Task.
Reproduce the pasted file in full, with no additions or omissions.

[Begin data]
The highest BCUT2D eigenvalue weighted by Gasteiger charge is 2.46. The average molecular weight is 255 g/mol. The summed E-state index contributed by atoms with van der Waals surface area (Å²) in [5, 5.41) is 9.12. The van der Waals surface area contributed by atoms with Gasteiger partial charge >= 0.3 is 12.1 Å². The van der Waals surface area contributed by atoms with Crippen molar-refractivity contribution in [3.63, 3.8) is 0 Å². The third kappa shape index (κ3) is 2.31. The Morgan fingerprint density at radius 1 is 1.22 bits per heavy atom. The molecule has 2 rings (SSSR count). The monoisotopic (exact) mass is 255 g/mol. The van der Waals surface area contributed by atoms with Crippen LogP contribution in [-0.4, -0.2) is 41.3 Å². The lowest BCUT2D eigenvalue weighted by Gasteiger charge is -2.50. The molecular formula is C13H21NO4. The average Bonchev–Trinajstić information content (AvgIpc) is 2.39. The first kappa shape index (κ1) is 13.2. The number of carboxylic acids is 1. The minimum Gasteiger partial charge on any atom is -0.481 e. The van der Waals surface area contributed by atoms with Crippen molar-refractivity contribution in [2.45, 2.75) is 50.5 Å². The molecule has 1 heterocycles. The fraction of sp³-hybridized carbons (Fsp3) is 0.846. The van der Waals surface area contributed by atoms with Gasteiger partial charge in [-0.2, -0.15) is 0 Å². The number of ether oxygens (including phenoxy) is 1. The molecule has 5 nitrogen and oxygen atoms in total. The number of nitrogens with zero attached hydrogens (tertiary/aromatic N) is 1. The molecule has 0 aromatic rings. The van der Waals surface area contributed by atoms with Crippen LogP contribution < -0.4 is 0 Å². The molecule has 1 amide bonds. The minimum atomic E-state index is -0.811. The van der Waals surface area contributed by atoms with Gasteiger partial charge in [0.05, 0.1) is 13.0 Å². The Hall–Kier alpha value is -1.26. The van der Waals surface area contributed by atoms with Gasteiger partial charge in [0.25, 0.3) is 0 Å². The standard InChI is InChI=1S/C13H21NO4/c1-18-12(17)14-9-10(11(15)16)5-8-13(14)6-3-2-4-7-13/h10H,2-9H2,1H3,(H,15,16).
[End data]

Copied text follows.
The highest BCUT2D eigenvalue weighted by Gasteiger charge is 2.46. The average molecular weight is 255 g/mol. The summed E-state index contributed by atoms with van der Waals surface area (Å²) in [5, 5.41) is 9.12. The van der Waals surface area contributed by atoms with Gasteiger partial charge >= 0.3 is 12.1 Å². The van der Waals surface area contributed by atoms with Crippen molar-refractivity contribution in [3.63, 3.8) is 0 Å². The third kappa shape index (κ3) is 2.31. The Morgan fingerprint density at radius 1 is 1.22 bits per heavy atom. The molecule has 2 rings (SSSR count). The monoisotopic (exact) mass is 255 g/mol. The van der Waals surface area contributed by atoms with Crippen LogP contribution in [-0.4, -0.2) is 41.3 Å². The lowest BCUT2D eigenvalue weighted by Gasteiger charge is -2.50. The molecular formula is C13H21NO4. The average Bonchev–Trinajstić information content (AvgIpc) is 2.39. The first kappa shape index (κ1) is 13.2. The number of carboxylic acids is 1. The minimum Gasteiger partial charge on any atom is -0.481 e. The van der Waals surface area contributed by atoms with Crippen molar-refractivity contribution in [2.45, 2.75) is 50.5 Å². The molecule has 1 heterocycles. The fraction of sp³-hybridized carbons (Fsp3) is 0.846. The van der Waals surface area contributed by atoms with Gasteiger partial charge in [-0.2, -0.15) is 0 Å². The number of ether oxygens (including phenoxy) is 1. The molecule has 5 nitrogen and oxygen atoms in total. The number of nitrogens with zero attached hydrogens (tertiary/aromatic N) is 1. The molecule has 0 aromatic rings. The van der Waals surface area contributed by atoms with Crippen LogP contribution < -0.4 is 0 Å². The molecule has 1 amide bonds. The minimum atomic E-state index is -0.811. The van der Waals surface area contributed by atoms with Gasteiger partial charge in [0.05, 0.1) is 13.0 Å². The Hall–Kier alpha value is -1.26. The van der Waals surface area contributed by atoms with Gasteiger partial charge in [0.25, 0.3) is 0 Å². The standard InChI is InChI=1S/C13H21NO4/c1-18-12(17)14-9-10(11(15)16)5-8-13(14)6-3-2-4-7-13/h10H,2-9H2,1H3,(H,15,16).